Brow Beat

Spotify Will No Longer Promote R. Kelly’s Music in Its Playlists

R. Kelly performs during The Buffet Tour at Allstate Arena on May 7, 2016 in Chicago, Illinois. (Photo by Daniel Boczarski/Getty Images)
R. Kelly performs in 2016.
Daniel Boczarski/Getty Images

It just got a little more difficult to listen to R. Kelly on Spotify: As first reported by Billboard on Thursday, the streaming service has removed the singer’s music from its editorial and algorithmic playlists. This comes in the wake of the #MuteRKelly movement, which has gained steam in recent weeks as a campaign demanding that several prominent entities within the industry, including RCA and Spotify, cut ties with the singer, who for decades has been accused of preying upon, grooming, and sexually abusing underage girls. Kelly’s many albums remain on Spotify, and his songs can still be found on playlists created by individual users and third-party services like Filtr U.S. But that requires one to actively type the words R. Kelly into the search engine (in which case, you might want to re-evaluate your life choices) or just happen to stumble upon it on someone else’s ’90s-themed homemade playlist.

OK, so it’s still not at all difficult to listen to R. Kelly on Spotify, but it’s a start. The company has identified the singer as falling under its new policy on hate content and hateful conduct, which states, “When an artist or creator does something that is especially harmful or hateful (for example, violence against children and sexual violence), it may affect the ways we work with or support that artist or creator.” Vice president and head of content Jonathan Prince told Billboard, “we’ve decided that in some circumstances, we may choose to not work with that artist or their content in the same way—to not program it, to not playlist it, to not do artist marketing campaigns with that artist.”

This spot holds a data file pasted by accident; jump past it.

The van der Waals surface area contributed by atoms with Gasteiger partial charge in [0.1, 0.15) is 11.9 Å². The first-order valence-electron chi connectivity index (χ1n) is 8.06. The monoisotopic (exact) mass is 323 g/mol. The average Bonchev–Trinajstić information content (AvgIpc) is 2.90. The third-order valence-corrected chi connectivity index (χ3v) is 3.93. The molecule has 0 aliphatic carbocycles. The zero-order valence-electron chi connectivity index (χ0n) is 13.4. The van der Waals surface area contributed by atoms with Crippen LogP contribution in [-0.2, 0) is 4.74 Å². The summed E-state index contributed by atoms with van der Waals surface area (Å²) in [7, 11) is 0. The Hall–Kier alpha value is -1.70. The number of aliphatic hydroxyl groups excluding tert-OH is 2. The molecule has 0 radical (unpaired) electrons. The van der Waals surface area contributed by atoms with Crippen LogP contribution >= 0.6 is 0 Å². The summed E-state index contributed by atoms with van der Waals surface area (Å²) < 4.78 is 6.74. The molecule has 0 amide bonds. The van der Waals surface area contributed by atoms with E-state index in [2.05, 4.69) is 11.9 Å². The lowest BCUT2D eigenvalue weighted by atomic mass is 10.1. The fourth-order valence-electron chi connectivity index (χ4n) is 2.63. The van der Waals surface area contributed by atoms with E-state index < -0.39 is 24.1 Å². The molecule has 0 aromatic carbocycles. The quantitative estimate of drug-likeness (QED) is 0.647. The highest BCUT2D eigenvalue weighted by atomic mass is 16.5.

The decision serves to highlight just how difficult it will be for a service like Spotify to fully distance itself from an artist like Kelly, whose prolific work is so deeply embedded in the fabric of the ’90s and early ’00s. The self-proclaimed “Pied Piper” has a catalog of songs written and produced for other artists that runs so deep it has its own Wikipedia page—it would be impossible to fully erase his legacy, even if Spotify removed all of his solo albums and singles, without also nearly erasing an entire genre of music from that time period. And so while solo hits like “Bump and Grind” may not be found on its I Love My ’90s R&B playlist, for instance, Aaliyah’s “Back and Forth,” which was written and produced by Kelly and also features his Diddy-like vocal ad-libs in the background, seems to remain for now. (Kelly, who also wrote and produced her debut album, Age Ain’t Nothing But a Number, was illegally married to Aaliyah when she was 15 and he was 27. It was annulled soon after.)

Does that mean Spotify and others like it couldn’t stand to go a step further in minimizing the amount of money he’s presumably collecting in royalties by axing his solo work all together? Probably. But even as mere baby steps, the move (along with the recent concert cancellations) demonstrates that maybe the tide of public opinion is finally turning against Kelly for good.